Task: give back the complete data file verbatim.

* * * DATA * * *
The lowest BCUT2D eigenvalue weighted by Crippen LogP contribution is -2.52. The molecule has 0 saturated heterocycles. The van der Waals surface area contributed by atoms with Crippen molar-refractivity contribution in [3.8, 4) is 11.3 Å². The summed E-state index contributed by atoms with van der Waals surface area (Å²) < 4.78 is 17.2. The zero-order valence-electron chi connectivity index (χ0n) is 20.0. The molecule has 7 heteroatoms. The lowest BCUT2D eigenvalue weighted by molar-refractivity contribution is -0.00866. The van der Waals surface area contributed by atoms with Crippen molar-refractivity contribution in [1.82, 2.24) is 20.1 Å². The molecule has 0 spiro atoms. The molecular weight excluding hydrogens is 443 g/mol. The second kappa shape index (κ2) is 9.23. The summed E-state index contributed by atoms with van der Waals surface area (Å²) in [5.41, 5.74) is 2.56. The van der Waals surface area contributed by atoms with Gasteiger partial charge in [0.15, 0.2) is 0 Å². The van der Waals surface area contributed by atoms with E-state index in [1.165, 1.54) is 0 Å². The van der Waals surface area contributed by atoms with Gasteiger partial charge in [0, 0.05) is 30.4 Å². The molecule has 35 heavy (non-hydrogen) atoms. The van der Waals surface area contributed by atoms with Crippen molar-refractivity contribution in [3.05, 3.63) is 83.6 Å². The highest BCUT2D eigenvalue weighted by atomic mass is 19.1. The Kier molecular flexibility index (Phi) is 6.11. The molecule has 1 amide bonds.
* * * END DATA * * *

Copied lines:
The lowest BCUT2D eigenvalue weighted by Crippen LogP contribution is -2.52. The molecule has 0 saturated heterocycles. The van der Waals surface area contributed by atoms with Crippen molar-refractivity contribution in [3.8, 4) is 11.3 Å². The summed E-state index contributed by atoms with van der Waals surface area (Å²) < 4.78 is 17.2. The zero-order valence-electron chi connectivity index (χ0n) is 20.0. The molecule has 7 heteroatoms. The lowest BCUT2D eigenvalue weighted by molar-refractivity contribution is -0.00866. The van der Waals surface area contributed by atoms with Crippen molar-refractivity contribution in [1.82, 2.24) is 20.1 Å². The molecule has 0 spiro atoms. The molecular weight excluding hydrogens is 443 g/mol. The second kappa shape index (κ2) is 9.23. The summed E-state index contributed by atoms with van der Waals surface area (Å²) in [5.41, 5.74) is 2.56. The van der Waals surface area contributed by atoms with Gasteiger partial charge in [0.15, 0.2) is 0 Å². The van der Waals surface area contributed by atoms with E-state index in [1.165, 1.54) is 0 Å². The van der Waals surface area contributed by atoms with Gasteiger partial charge in [0, 0.05) is 30.4 Å². The molecule has 35 heavy (non-hydrogen) atoms. The van der Waals surface area contributed by atoms with Crippen molar-refractivity contribution in [3.05, 3.63) is 83.6 Å². The highest BCUT2D eigenvalue weighted by atomic mass is 19.1. The Kier molecular flexibility index (Phi) is 6.11. The molecule has 1 amide bonds.